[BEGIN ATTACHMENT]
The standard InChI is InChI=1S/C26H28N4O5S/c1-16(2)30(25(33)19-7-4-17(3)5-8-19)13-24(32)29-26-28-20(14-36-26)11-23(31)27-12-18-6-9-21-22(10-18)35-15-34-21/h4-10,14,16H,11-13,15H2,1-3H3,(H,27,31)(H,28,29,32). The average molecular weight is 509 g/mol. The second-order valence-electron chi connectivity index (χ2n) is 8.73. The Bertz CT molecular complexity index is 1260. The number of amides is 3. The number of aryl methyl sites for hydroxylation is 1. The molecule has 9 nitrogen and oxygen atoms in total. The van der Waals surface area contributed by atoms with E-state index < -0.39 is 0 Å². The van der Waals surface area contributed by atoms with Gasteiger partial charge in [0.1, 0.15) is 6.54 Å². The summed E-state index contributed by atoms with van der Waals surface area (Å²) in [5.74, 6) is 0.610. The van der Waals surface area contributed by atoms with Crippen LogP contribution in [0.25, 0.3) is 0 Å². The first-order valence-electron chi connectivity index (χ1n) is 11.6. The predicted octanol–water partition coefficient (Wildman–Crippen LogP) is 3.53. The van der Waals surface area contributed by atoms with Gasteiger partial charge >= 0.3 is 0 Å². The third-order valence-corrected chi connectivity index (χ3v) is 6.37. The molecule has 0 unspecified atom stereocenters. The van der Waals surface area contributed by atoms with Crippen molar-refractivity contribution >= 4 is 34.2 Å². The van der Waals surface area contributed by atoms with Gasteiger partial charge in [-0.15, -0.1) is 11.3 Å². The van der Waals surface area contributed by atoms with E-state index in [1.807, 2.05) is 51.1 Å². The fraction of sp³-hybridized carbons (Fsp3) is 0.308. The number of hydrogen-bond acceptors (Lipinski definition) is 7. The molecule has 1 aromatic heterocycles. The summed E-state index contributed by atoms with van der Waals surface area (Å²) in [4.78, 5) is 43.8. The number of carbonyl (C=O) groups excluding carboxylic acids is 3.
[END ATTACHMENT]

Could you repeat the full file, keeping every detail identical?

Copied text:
The standard InChI is InChI=1S/C26H28N4O5S/c1-16(2)30(25(33)19-7-4-17(3)5-8-19)13-24(32)29-26-28-20(14-36-26)11-23(31)27-12-18-6-9-21-22(10-18)35-15-34-21/h4-10,14,16H,11-13,15H2,1-3H3,(H,27,31)(H,28,29,32). The average molecular weight is 509 g/mol. The second-order valence-electron chi connectivity index (χ2n) is 8.73. The Bertz CT molecular complexity index is 1260. The number of amides is 3. The number of aryl methyl sites for hydroxylation is 1. The molecule has 9 nitrogen and oxygen atoms in total. The van der Waals surface area contributed by atoms with E-state index < -0.39 is 0 Å². The van der Waals surface area contributed by atoms with Gasteiger partial charge in [0.1, 0.15) is 6.54 Å². The summed E-state index contributed by atoms with van der Waals surface area (Å²) in [5.74, 6) is 0.610. The van der Waals surface area contributed by atoms with Crippen LogP contribution in [0.25, 0.3) is 0 Å². The first-order valence-electron chi connectivity index (χ1n) is 11.6. The predicted octanol–water partition coefficient (Wildman–Crippen LogP) is 3.53. The van der Waals surface area contributed by atoms with Gasteiger partial charge >= 0.3 is 0 Å². The third-order valence-corrected chi connectivity index (χ3v) is 6.37. The molecule has 0 unspecified atom stereocenters. The van der Waals surface area contributed by atoms with Crippen molar-refractivity contribution >= 4 is 34.2 Å². The van der Waals surface area contributed by atoms with Gasteiger partial charge in [-0.15, -0.1) is 11.3 Å². The van der Waals surface area contributed by atoms with E-state index in [1.807, 2.05) is 51.1 Å². The fraction of sp³-hybridized carbons (Fsp3) is 0.308. The number of hydrogen-bond acceptors (Lipinski definition) is 7. The molecule has 1 aromatic heterocycles. The summed E-state index contributed by atoms with van der Waals surface area (Å²) in [4.78, 5) is 43.8. The number of carbonyl (C=O) groups excluding carboxylic acids is 3.